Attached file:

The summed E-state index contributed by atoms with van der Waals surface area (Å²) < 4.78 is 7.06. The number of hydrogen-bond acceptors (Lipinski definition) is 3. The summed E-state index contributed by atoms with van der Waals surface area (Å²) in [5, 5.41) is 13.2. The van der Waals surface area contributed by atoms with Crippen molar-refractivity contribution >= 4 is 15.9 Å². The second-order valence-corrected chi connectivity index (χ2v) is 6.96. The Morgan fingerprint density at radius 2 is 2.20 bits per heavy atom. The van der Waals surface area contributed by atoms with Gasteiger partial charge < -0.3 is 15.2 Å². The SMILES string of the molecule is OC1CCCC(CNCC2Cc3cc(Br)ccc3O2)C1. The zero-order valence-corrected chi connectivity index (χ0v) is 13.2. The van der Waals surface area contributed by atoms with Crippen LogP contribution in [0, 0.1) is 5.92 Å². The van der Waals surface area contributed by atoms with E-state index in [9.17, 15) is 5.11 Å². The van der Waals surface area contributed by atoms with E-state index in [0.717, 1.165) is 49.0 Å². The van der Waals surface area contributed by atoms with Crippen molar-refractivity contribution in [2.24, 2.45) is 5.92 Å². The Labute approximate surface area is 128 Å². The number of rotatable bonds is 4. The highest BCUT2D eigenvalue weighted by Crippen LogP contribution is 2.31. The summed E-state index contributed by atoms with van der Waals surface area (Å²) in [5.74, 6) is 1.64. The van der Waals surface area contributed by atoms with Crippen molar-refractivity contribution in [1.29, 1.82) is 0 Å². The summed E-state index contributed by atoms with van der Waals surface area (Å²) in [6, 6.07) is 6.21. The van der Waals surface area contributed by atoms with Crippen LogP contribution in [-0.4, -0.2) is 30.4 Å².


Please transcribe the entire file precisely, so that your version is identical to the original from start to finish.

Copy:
The summed E-state index contributed by atoms with van der Waals surface area (Å²) < 4.78 is 7.06. The number of hydrogen-bond acceptors (Lipinski definition) is 3. The summed E-state index contributed by atoms with van der Waals surface area (Å²) in [5, 5.41) is 13.2. The van der Waals surface area contributed by atoms with Crippen molar-refractivity contribution >= 4 is 15.9 Å². The second-order valence-corrected chi connectivity index (χ2v) is 6.96. The Morgan fingerprint density at radius 2 is 2.20 bits per heavy atom. The van der Waals surface area contributed by atoms with Gasteiger partial charge < -0.3 is 15.2 Å². The SMILES string of the molecule is OC1CCCC(CNCC2Cc3cc(Br)ccc3O2)C1. The zero-order valence-corrected chi connectivity index (χ0v) is 13.2. The van der Waals surface area contributed by atoms with Crippen LogP contribution in [0, 0.1) is 5.92 Å². The van der Waals surface area contributed by atoms with E-state index in [9.17, 15) is 5.11 Å². The van der Waals surface area contributed by atoms with E-state index in [0.717, 1.165) is 49.0 Å². The van der Waals surface area contributed by atoms with Crippen molar-refractivity contribution in [2.24, 2.45) is 5.92 Å². The Labute approximate surface area is 128 Å². The number of rotatable bonds is 4. The highest BCUT2D eigenvalue weighted by Crippen LogP contribution is 2.31. The summed E-state index contributed by atoms with van der Waals surface area (Å²) in [5.74, 6) is 1.64. The van der Waals surface area contributed by atoms with Crippen molar-refractivity contribution in [1.29, 1.82) is 0 Å². The summed E-state index contributed by atoms with van der Waals surface area (Å²) in [6, 6.07) is 6.21. The van der Waals surface area contributed by atoms with Crippen LogP contribution in [-0.4, -0.2) is 30.4 Å².